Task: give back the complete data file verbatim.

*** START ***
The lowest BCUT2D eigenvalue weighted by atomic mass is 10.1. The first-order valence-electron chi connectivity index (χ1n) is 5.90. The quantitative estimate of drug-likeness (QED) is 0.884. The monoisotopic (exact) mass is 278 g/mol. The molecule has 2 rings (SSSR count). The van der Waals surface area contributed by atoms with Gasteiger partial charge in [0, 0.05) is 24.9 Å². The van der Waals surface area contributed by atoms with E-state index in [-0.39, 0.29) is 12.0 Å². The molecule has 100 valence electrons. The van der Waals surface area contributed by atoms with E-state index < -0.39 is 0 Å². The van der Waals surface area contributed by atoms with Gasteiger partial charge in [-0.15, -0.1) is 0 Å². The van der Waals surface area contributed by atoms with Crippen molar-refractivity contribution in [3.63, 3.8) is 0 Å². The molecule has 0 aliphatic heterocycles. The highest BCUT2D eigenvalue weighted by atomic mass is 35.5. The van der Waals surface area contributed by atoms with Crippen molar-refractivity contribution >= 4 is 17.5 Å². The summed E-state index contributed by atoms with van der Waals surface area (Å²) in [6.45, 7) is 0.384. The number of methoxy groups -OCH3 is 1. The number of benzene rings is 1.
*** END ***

The lowest BCUT2D eigenvalue weighted by atomic mass is 10.1. The first-order valence-electron chi connectivity index (χ1n) is 5.90. The quantitative estimate of drug-likeness (QED) is 0.884. The monoisotopic (exact) mass is 278 g/mol. The molecule has 2 rings (SSSR count). The van der Waals surface area contributed by atoms with Gasteiger partial charge in [0, 0.05) is 24.9 Å². The van der Waals surface area contributed by atoms with E-state index in [-0.39, 0.29) is 12.0 Å². The molecule has 100 valence electrons. The van der Waals surface area contributed by atoms with E-state index < -0.39 is 0 Å². The van der Waals surface area contributed by atoms with Gasteiger partial charge in [-0.15, -0.1) is 0 Å². The van der Waals surface area contributed by atoms with Crippen molar-refractivity contribution in [3.63, 3.8) is 0 Å². The molecule has 0 aliphatic heterocycles. The highest BCUT2D eigenvalue weighted by atomic mass is 35.5. The van der Waals surface area contributed by atoms with Crippen molar-refractivity contribution >= 4 is 17.5 Å². The summed E-state index contributed by atoms with van der Waals surface area (Å²) in [6.45, 7) is 0.384. The number of methoxy groups -OCH3 is 1. The number of benzene rings is 1.